See MOS:FOREIGNITALIC and WP:MOSCAPS. SarahSV (talk) 01:48, 28 February 2017 (UTC)
Yes check.svg Done, [28], thank you @SlimVirgin:! Edelseider (talk) 09:13, 28 February 2017 (UTC)
Thanks for fixing that. The citations still need work. Quite a few have publisher and location missing. This one is written in full: Schnitzler, Bernadette; Schneider, Malou (1985). Le Musée archéologique de Strasbourg. Strasbourg: Musées de Strasbourg. Some have ISBNs, others not. ISBNs aren't required, but we need consistency. Also, I wouldn't give as the publisher. Better to say The New York Times. Ditto with the other newspapers and magazines. And Council of Europe, rather than SarahSV (talk) 19:31, 28 February 2017 (UTC)
The Schnitzler/Schneider book has no ISBN. What can I do? Specify that it has no ISBN? You may not believe me but it really hasn't - the book is right in front of me as I write.--Edelseider (talk) 19:49, 28 February 2017 (UTC)
f it has no ISBN, that's okay. The problem is that you're using an unusual system, which is hard to scan. On first mention: Recht, Roland; Foessel, Georges; Klein, Jean-Pierre (1988). Connaître Strasbourg. p. 72. ISBN 2-7032-0185-0. Thereinafter: Recht, Roland; Foessel, Georges; Klein, Jean-Pierre. Connaître Strasbourg. p. 66. Not much difference, and the full cite is missing location and publisher. Please add the missing information, and consider fixing the short cites to something more standard. Or you can use the {{rp}} template if you don't want to use short citations. SarahSV (talk) 20:01, 28 February 2017 (UTC)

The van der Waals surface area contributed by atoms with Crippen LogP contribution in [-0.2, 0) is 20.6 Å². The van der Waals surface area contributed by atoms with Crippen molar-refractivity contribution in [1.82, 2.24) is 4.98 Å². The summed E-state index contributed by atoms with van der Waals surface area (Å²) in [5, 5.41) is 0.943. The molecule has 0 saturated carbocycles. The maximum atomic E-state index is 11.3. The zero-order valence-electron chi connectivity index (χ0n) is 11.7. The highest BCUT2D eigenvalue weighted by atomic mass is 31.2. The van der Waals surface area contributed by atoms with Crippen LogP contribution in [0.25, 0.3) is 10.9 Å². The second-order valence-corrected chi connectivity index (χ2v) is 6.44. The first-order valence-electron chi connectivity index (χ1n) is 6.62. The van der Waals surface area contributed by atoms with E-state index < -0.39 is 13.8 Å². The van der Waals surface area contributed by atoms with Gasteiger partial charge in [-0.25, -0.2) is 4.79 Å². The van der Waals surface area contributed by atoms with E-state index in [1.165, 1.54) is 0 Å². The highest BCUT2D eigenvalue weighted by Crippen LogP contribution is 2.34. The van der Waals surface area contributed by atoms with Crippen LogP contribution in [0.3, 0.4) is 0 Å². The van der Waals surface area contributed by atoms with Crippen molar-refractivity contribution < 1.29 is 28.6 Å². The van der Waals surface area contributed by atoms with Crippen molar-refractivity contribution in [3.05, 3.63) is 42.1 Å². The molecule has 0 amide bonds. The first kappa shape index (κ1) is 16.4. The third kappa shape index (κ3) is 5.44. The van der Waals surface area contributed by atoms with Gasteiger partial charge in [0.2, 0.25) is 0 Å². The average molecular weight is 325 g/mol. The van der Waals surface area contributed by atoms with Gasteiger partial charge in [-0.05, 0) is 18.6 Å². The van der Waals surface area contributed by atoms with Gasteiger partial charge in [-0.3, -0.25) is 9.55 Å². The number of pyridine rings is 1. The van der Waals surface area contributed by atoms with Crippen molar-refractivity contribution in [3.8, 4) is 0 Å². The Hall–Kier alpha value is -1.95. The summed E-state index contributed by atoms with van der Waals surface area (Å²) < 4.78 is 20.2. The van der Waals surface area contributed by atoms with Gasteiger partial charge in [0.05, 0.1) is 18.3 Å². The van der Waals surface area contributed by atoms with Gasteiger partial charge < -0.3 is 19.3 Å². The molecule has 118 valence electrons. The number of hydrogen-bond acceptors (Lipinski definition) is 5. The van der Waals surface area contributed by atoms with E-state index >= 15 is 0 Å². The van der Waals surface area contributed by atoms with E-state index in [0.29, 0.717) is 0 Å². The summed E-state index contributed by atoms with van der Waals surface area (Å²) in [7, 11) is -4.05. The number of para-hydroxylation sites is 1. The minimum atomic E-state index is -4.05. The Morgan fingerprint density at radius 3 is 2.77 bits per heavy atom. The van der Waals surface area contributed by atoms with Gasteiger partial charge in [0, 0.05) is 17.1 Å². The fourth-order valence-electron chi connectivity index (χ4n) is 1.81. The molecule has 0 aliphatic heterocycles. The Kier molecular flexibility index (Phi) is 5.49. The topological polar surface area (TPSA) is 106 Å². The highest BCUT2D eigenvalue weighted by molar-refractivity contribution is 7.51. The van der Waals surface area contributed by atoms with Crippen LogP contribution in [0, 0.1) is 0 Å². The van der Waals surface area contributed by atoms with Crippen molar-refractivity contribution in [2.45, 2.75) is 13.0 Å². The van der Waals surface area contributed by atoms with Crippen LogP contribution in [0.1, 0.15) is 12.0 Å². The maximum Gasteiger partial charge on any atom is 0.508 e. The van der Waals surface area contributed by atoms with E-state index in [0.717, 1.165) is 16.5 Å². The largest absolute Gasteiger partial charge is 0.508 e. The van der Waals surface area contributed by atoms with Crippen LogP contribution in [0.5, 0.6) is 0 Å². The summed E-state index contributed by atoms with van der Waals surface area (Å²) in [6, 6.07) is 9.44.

I hope it is allright now Sarah.--Edelseider (talk) 20:18, 28 February 2017 (UTC)

────────────────────────────────────────────────────────────────────────────────────────────────────The information needed for books is: John Smith, Title of Book, London: Routledge, 2017, p. 1. And ISBN if wanted. You can vary that: Smith, John; full stops rather than commas, or a combination; year in brackets after the name; leave out "p" and just write the page number; write them manually or use templates. Another example: Smith, John (2017). Title of Book, London: Routledge, 1.

For short cites: Smith 2017, p. 1. or Smith (2017), 1. Or you can use the template {{rp}} to repeat the long citations using ref name and {{rp}} to add the page number. I'll explain more how to do that if you want to use it.

For newspapers: John Smith, "Title of article", The New York Times, 28 February 2017. You can add an access date if the source is a website that hosts undated articles.

See WP:CITE and Wikipedia:Citation templates for more information. SarahSV (talk) 20:35, 28 February 2017 (UTC)

In case it helps, an example of a well-referenced FA without templates is Ernest Hemingway, and with templates Cincinnati Musical Center half dollar. SarahSV (talk) 20:43, 28 February 2017 (UTC)
I don't understand why it is not fine as it is now. I am sorry but I'm afraid that you will want me to change everything again once I have changed everything (again). I have used templates from the start to the finish. Do I really have to keep on with this? --Edelseider (talk) 20:45, 28 February 2017 (UTC)